I am also concerned about the effects of further timber harvests upon the historic trails in this area. One trail in particular, sometimes called the China Trail, leads from Lost Camp down to the North Fork of the North Fork of the American River (NFNFAR) to the south. This trail once continued south, across the river, climbing Sawtooth Ridge, and giving access not only to the Sawtooth Ridge Trail, but to the Burnett Canyon Trail and Texas Hill. Now, this more southern, Sawtooth Ridge part of the China Trail has been obliterated by logging.
The more northern, Lost Camp reach of the China Trail is depicted on the 1866 General Land Office map of T16N, R11E. Both the northern and southern reaches of the China Trail are depicted on the 1962 Tahoe National Forest (TNF) map of the Big Bend and Foresthill Ranger districts.
The China Trail gives access to one of the most beautiful areas in TNF. There is a remarkable gorge, with many waterfalls, upstream on the NFNFAR from the base of the trail. Over a period of several years I have tried to bring this area to the attention of both TNF and Placer County, and have urged that every effort be made to purchase the private lands in this area, especially Section 23, which contains both the site of Lost Camp, and the top of the China Trail.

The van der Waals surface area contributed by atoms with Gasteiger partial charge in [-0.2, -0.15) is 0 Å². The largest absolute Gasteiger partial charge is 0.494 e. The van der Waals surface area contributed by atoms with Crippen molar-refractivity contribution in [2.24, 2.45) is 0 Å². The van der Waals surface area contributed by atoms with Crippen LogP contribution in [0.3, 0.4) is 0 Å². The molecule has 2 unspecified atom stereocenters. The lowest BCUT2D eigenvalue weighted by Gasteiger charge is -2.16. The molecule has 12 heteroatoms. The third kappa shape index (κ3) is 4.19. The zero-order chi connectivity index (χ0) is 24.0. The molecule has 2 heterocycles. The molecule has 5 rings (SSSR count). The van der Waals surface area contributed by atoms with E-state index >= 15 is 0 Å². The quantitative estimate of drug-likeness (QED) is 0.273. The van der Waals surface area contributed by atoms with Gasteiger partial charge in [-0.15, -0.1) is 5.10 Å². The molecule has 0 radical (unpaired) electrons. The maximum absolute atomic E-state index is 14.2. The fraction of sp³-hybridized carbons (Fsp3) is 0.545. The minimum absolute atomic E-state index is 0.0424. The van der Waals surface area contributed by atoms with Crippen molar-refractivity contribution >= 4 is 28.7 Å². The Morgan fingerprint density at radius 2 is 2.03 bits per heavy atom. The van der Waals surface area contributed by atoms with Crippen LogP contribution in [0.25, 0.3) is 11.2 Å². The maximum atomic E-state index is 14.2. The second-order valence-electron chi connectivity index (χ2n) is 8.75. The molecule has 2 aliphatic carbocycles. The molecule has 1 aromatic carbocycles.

The 1866 GLO map also depicts the "Trail to Monumental Camp," leading due east from Lost Camp and across the ridge separating Texas Canyon from Fulda Creek. While trying to find the line of this old trail, a few days ago, I found many trees marked with blue paint, and much flagging, and realized a timber harvest was planned. Several mining ditches and reservoirs were in the area, along with what appeared to be a cabin site, and an old orchard, and many gullies left from ground sluicing.